Mt. Slesse, Northeast Buttress
By: Paul Street | Climbers: Paul Street, John Harvey, Matt Barley, Mark Sherman |Trip Dates: August 11-13, 2000
Photo: George Bell, Jr.
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"Sorry guys, I gotta go." I left the meeting half way through - mid topic. "I really have to take care of this."
And so began my trip to the summit of Mount Slesse via the classic Northeast Buttress route. It was Friday at noon in Whistler, B.C. and, well, it was time to go. I joined John at his truck in Squamish, and we arrived at Subway in Chilliwack 2 hours later- not 2 minutes ahead of Matt and Mark. Matt had an excited grin on his face as he entered the restaurant. Mark sorted gear eagerly and without haste behind his SUV. Yes, it was finally time.
Mark and I started talking about Slesse almost from the time we started to consider climbing technical mountains - maybe five years ago. We had loosely thrown around dates in the past, but hadn't gotten it together. Exactly two years ago to the weekend, we had gazed at it in awe from the top of Mount Rexford, across the Nesaquatch drainage to the north. Now we were here. We wolfed down a sandwich and began the truck drop-off/shuttle that would leave us transportation at the descent trail's end. The four of us piled into Mark's truck and headed for the approach.
The trailhead was easy to find, marked by a signpost with a foil pie plate tacked neatly to it's top. It was 6:00 PM and we were right on schedule. We hurried up the immaculate trail, neatly groomed by the good ol' boys at the nearby Ford Correctional Institute. "Man, we gotta tell these guys about the other peaks we wanna climb in this area," chuckled John- a young offender's community service advisor himself. "This is the kind of good work I like!" Coast Mountain approaches, in our experience, had run the gamut from vertical bushwhacks to slide alder crawls and endless battles with nasty Devil's Club and Stinging Nettles. This was a cakewalk.
After one hour of neatly groomed and graded logging skid, we arrived at the Slesse Memorial Plaque, a reminder of those killed in a tragic plane crash that killed all of it's passengers when it slammed into the East Face of Mt. Slesse in 1953. A sobering sight it was; the menacing north and east faces of Mt. Slesse framing the intimidating N.E. Buttress route, it's peak shroud in a swirl of thin cloud. This was a great adventure, and we were buzzing with anticipation. We snapped photos, quenched our thirst, and continued on our journey.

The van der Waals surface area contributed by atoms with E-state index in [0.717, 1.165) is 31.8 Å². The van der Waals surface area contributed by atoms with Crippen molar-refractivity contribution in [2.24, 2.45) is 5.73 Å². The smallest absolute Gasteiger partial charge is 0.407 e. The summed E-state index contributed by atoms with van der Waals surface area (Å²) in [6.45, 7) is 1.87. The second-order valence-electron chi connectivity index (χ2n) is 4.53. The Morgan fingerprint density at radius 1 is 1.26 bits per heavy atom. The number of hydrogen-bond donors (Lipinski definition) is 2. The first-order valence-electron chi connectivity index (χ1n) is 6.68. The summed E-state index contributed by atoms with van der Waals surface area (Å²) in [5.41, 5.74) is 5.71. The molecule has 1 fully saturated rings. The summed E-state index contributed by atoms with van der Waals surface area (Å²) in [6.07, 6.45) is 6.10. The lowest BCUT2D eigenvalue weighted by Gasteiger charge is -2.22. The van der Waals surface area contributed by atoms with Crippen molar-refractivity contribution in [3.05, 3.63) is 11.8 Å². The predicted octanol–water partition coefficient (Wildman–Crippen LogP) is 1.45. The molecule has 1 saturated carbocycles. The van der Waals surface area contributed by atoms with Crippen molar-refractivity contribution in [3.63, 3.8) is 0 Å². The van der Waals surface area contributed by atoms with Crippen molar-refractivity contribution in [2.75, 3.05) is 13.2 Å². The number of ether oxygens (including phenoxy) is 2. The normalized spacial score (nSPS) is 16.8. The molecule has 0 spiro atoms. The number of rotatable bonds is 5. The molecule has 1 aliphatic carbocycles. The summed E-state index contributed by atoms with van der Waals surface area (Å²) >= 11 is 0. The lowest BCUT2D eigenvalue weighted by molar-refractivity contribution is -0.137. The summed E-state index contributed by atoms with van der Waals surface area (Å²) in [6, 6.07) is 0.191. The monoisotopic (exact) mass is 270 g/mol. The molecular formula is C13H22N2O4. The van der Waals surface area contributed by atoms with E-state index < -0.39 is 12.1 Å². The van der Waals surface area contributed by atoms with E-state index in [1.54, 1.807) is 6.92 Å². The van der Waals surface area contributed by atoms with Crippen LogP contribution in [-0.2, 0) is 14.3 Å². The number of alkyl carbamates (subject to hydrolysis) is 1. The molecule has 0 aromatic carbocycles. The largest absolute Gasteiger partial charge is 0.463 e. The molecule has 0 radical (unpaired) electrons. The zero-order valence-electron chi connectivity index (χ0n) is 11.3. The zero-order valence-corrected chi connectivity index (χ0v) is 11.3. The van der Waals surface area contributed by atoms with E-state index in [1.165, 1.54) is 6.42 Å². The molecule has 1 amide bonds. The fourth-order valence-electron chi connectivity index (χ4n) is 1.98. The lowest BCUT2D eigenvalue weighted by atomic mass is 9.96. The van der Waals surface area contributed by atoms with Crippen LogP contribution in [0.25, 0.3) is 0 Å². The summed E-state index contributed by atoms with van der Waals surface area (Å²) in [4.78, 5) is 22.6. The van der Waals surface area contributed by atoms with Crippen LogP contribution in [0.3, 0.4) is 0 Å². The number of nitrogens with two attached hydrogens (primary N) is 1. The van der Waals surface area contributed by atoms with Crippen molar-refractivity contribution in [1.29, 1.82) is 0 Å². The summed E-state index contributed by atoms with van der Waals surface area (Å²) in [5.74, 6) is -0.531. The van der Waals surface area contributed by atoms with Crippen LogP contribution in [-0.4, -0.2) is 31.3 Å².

Mount Slesse isn't just any climb. Not that it's super technical or a historic first ascent, but it does offer a dramatic line up a flying buttress that's as beautiful and sheer as it is unique. Once you have seen its incredible profile in a photo, or gazed at it from nearby peaks, you just have to climb it. If it's half as exciting to be on as it is to look at, then it must be incredible. And the best thing is that the climbing is 25 pitches of nothing more than a couple moves of 5.9, with lots of 5.7, and a good 3 pitches of solid 5.8; attainable for the weekend warrior, committing, and close to home!
By 8:30 PM we had reached a perfect sub-alpine bivy, one hundred meters from the trail's end and conveniently marked with a propeller pulled from the airplane wreckage. Two Americans had a camp at the trail's end and waited for two more partners to join them. We said "Hello", and swiftly settled in below and out of sight. We burned an evening fire in the existing pit, and plotted strategy for the next morning. Our goal was to climb our objective in one day, and be in the pub on Vedder Road on Saturday night. If every thing went our way - energy, route finding, the condition of the pocket glacier, and no traffic en route - we would just make it. We had packed extra light in order to accomplish this goal. The bivy tonight would be in down jackets (except for John in fleece only), with one bivy bag and two emergency blankets between us. Meager scraps of weathered ensolite pads also appeared out of packs- a bit of a joke really, but what the hell - potential first aid material if needed! Our goal was to leave at first light, ahead of the Americans.